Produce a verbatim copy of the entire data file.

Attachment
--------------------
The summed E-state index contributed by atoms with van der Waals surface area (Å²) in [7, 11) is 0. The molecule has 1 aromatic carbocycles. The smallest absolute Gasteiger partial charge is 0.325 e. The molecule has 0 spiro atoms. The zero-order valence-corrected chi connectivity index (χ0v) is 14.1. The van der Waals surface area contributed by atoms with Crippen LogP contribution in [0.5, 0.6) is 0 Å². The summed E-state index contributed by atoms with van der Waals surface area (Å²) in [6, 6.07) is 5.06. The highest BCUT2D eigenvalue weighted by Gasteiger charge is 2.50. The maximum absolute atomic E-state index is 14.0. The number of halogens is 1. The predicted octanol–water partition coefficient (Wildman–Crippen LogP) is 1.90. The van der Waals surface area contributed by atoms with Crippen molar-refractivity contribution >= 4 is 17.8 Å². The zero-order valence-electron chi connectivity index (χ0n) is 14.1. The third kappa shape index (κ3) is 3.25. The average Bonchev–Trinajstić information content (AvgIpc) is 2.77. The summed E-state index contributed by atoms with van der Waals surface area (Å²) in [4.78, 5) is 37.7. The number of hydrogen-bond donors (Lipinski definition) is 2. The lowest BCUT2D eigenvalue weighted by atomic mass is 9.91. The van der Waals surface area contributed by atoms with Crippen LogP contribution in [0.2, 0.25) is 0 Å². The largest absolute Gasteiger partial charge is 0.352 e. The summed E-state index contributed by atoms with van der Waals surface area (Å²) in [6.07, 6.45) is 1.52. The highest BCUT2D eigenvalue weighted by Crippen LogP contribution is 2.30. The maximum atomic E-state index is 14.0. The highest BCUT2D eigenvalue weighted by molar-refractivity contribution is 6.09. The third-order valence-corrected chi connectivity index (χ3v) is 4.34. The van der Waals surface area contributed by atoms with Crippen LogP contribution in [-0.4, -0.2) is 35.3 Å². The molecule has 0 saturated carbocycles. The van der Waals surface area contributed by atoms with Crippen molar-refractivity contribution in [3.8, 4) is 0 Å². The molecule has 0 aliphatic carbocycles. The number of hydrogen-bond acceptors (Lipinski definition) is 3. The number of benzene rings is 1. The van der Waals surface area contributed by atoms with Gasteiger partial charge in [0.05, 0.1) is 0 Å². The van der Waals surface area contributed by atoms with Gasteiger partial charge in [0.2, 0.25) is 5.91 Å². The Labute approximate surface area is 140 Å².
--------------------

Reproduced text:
The summed E-state index contributed by atoms with van der Waals surface area (Å²) in [7, 11) is 0. The molecule has 1 aromatic carbocycles. The smallest absolute Gasteiger partial charge is 0.325 e. The molecule has 0 spiro atoms. The zero-order valence-corrected chi connectivity index (χ0v) is 14.1. The van der Waals surface area contributed by atoms with Crippen LogP contribution in [0.5, 0.6) is 0 Å². The summed E-state index contributed by atoms with van der Waals surface area (Å²) in [6, 6.07) is 5.06. The highest BCUT2D eigenvalue weighted by Gasteiger charge is 2.50. The maximum absolute atomic E-state index is 14.0. The number of halogens is 1. The predicted octanol–water partition coefficient (Wildman–Crippen LogP) is 1.90. The van der Waals surface area contributed by atoms with Crippen molar-refractivity contribution >= 4 is 17.8 Å². The zero-order valence-electron chi connectivity index (χ0n) is 14.1. The third kappa shape index (κ3) is 3.25. The average Bonchev–Trinajstić information content (AvgIpc) is 2.77. The summed E-state index contributed by atoms with van der Waals surface area (Å²) in [4.78, 5) is 37.7. The number of hydrogen-bond donors (Lipinski definition) is 2. The lowest BCUT2D eigenvalue weighted by atomic mass is 9.91. The van der Waals surface area contributed by atoms with Crippen LogP contribution in [0.2, 0.25) is 0 Å². The largest absolute Gasteiger partial charge is 0.352 e. The summed E-state index contributed by atoms with van der Waals surface area (Å²) in [6.07, 6.45) is 1.52. The highest BCUT2D eigenvalue weighted by Crippen LogP contribution is 2.30. The maximum atomic E-state index is 14.0. The highest BCUT2D eigenvalue weighted by molar-refractivity contribution is 6.09. The third-order valence-corrected chi connectivity index (χ3v) is 4.34. The van der Waals surface area contributed by atoms with Crippen LogP contribution in [-0.4, -0.2) is 35.3 Å². The molecule has 0 saturated carbocycles. The van der Waals surface area contributed by atoms with Crippen molar-refractivity contribution in [3.8, 4) is 0 Å². The molecule has 0 aliphatic carbocycles. The number of hydrogen-bond acceptors (Lipinski definition) is 3. The number of benzene rings is 1. The van der Waals surface area contributed by atoms with Gasteiger partial charge in [0.05, 0.1) is 0 Å². The van der Waals surface area contributed by atoms with Gasteiger partial charge in [0.2, 0.25) is 5.91 Å². The Labute approximate surface area is 140 Å².